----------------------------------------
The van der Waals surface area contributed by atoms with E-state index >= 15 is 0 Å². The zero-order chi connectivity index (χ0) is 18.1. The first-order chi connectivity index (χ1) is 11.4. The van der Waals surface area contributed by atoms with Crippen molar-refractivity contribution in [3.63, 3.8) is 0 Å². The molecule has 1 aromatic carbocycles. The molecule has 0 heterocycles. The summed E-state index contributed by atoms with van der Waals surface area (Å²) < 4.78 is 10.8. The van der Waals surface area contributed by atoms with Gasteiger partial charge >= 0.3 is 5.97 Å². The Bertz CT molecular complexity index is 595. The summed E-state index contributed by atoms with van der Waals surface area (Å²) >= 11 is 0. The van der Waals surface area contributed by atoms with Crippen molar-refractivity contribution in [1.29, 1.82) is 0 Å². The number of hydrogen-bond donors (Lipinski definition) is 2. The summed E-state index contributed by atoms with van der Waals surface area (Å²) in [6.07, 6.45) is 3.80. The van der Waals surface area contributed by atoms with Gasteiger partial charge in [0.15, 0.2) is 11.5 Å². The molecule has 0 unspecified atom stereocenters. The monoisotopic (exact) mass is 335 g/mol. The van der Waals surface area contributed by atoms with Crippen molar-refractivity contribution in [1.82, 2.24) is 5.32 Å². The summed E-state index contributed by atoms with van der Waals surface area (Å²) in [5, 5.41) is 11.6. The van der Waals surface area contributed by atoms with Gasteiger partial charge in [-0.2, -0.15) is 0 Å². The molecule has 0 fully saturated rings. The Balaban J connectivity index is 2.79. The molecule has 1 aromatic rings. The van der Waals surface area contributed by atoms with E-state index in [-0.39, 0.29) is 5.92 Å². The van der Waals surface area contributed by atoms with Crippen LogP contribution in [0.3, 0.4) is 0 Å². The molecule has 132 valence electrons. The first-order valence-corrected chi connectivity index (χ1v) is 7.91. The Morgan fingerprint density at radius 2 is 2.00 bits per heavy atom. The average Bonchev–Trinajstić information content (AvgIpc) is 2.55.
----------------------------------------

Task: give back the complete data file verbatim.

The van der Waals surface area contributed by atoms with E-state index >= 15 is 0 Å². The zero-order chi connectivity index (χ0) is 18.1. The first-order chi connectivity index (χ1) is 11.4. The van der Waals surface area contributed by atoms with Crippen molar-refractivity contribution in [3.63, 3.8) is 0 Å². The molecule has 1 aromatic carbocycles. The molecule has 0 heterocycles. The summed E-state index contributed by atoms with van der Waals surface area (Å²) < 4.78 is 10.8. The van der Waals surface area contributed by atoms with Gasteiger partial charge >= 0.3 is 5.97 Å². The Bertz CT molecular complexity index is 595. The summed E-state index contributed by atoms with van der Waals surface area (Å²) >= 11 is 0. The van der Waals surface area contributed by atoms with Crippen molar-refractivity contribution in [1.29, 1.82) is 0 Å². The number of hydrogen-bond donors (Lipinski definition) is 2. The summed E-state index contributed by atoms with van der Waals surface area (Å²) in [6.07, 6.45) is 3.80. The van der Waals surface area contributed by atoms with Gasteiger partial charge in [0.15, 0.2) is 11.5 Å². The molecule has 0 unspecified atom stereocenters. The monoisotopic (exact) mass is 335 g/mol. The van der Waals surface area contributed by atoms with Crippen molar-refractivity contribution in [1.82, 2.24) is 5.32 Å². The summed E-state index contributed by atoms with van der Waals surface area (Å²) in [5, 5.41) is 11.6. The van der Waals surface area contributed by atoms with Gasteiger partial charge in [-0.2, -0.15) is 0 Å². The molecule has 0 fully saturated rings. The Balaban J connectivity index is 2.79. The molecule has 1 aromatic rings. The van der Waals surface area contributed by atoms with E-state index in [-0.39, 0.29) is 5.92 Å². The van der Waals surface area contributed by atoms with Crippen LogP contribution in [0.3, 0.4) is 0 Å². The molecule has 132 valence electrons. The first-order valence-corrected chi connectivity index (χ1v) is 7.91. The Morgan fingerprint density at radius 2 is 2.00 bits per heavy atom. The average Bonchev–Trinajstić information content (AvgIpc) is 2.55.